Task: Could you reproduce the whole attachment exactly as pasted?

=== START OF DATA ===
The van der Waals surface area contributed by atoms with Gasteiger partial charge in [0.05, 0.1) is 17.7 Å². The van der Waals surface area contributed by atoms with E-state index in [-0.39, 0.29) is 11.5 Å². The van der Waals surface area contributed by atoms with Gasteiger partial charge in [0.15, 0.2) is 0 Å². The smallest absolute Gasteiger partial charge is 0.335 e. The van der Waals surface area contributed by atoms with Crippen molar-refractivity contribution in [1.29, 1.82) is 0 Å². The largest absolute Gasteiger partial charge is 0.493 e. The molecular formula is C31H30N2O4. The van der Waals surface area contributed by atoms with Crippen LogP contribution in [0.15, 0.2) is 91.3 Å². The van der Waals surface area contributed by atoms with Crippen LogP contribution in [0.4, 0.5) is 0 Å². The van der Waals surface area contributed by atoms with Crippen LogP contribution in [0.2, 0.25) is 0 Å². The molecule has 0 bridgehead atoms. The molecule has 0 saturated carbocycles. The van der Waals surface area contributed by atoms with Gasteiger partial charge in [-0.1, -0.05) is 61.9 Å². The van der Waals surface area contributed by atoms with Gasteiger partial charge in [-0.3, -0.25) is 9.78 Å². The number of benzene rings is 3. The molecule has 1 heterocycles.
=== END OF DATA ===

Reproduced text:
The van der Waals surface area contributed by atoms with Gasteiger partial charge in [0.05, 0.1) is 17.7 Å². The van der Waals surface area contributed by atoms with E-state index in [-0.39, 0.29) is 11.5 Å². The van der Waals surface area contributed by atoms with Gasteiger partial charge in [0.15, 0.2) is 0 Å². The smallest absolute Gasteiger partial charge is 0.335 e. The van der Waals surface area contributed by atoms with Crippen molar-refractivity contribution in [1.29, 1.82) is 0 Å². The largest absolute Gasteiger partial charge is 0.493 e. The molecular formula is C31H30N2O4. The van der Waals surface area contributed by atoms with Crippen LogP contribution in [0.15, 0.2) is 91.3 Å². The van der Waals surface area contributed by atoms with Crippen LogP contribution in [0.4, 0.5) is 0 Å². The van der Waals surface area contributed by atoms with Crippen LogP contribution in [0.2, 0.25) is 0 Å². The molecule has 0 bridgehead atoms. The molecule has 0 saturated carbocycles. The van der Waals surface area contributed by atoms with Gasteiger partial charge in [-0.1, -0.05) is 61.9 Å². The van der Waals surface area contributed by atoms with Gasteiger partial charge in [-0.3, -0.25) is 9.78 Å². The number of benzene rings is 3. The molecule has 1 heterocycles.